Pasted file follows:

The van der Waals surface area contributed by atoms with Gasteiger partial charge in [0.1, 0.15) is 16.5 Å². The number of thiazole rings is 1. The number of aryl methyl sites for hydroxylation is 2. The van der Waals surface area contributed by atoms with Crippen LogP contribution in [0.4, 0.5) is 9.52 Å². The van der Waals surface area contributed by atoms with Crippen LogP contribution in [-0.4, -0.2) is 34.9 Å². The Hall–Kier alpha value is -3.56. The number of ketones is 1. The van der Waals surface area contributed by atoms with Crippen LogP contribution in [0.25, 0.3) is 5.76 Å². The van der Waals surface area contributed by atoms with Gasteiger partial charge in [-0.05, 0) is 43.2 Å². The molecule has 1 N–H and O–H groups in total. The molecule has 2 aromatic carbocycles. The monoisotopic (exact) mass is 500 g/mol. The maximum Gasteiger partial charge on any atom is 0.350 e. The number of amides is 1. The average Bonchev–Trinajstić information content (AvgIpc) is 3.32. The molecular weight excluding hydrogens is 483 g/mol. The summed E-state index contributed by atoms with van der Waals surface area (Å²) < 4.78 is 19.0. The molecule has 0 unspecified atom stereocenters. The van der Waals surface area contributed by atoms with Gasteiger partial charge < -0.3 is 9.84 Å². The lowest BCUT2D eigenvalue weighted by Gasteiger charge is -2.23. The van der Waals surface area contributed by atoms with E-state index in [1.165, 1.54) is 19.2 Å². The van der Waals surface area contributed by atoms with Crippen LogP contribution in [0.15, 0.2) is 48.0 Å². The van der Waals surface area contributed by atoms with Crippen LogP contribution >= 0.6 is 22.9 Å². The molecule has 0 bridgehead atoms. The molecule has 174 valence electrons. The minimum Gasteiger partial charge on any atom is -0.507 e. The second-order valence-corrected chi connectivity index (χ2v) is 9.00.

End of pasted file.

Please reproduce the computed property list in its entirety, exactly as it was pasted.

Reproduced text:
The van der Waals surface area contributed by atoms with Gasteiger partial charge in [0.1, 0.15) is 16.5 Å². The number of thiazole rings is 1. The number of aryl methyl sites for hydroxylation is 2. The van der Waals surface area contributed by atoms with Crippen LogP contribution in [0.4, 0.5) is 9.52 Å². The van der Waals surface area contributed by atoms with Crippen LogP contribution in [-0.4, -0.2) is 34.9 Å². The Hall–Kier alpha value is -3.56. The number of ketones is 1. The van der Waals surface area contributed by atoms with Crippen LogP contribution in [0.25, 0.3) is 5.76 Å². The van der Waals surface area contributed by atoms with Gasteiger partial charge in [-0.05, 0) is 43.2 Å². The molecule has 1 N–H and O–H groups in total. The molecule has 2 aromatic carbocycles. The monoisotopic (exact) mass is 500 g/mol. The maximum Gasteiger partial charge on any atom is 0.350 e. The number of amides is 1. The average Bonchev–Trinajstić information content (AvgIpc) is 3.32. The molecular weight excluding hydrogens is 483 g/mol. The summed E-state index contributed by atoms with van der Waals surface area (Å²) < 4.78 is 19.0. The molecule has 0 unspecified atom stereocenters. The van der Waals surface area contributed by atoms with Gasteiger partial charge < -0.3 is 9.84 Å². The lowest BCUT2D eigenvalue weighted by Gasteiger charge is -2.23. The van der Waals surface area contributed by atoms with E-state index in [1.165, 1.54) is 19.2 Å². The van der Waals surface area contributed by atoms with Crippen LogP contribution in [0.15, 0.2) is 48.0 Å². The van der Waals surface area contributed by atoms with Crippen LogP contribution >= 0.6 is 22.9 Å². The molecule has 0 bridgehead atoms. The molecule has 174 valence electrons. The minimum Gasteiger partial charge on any atom is -0.507 e. The second-order valence-corrected chi connectivity index (χ2v) is 9.00.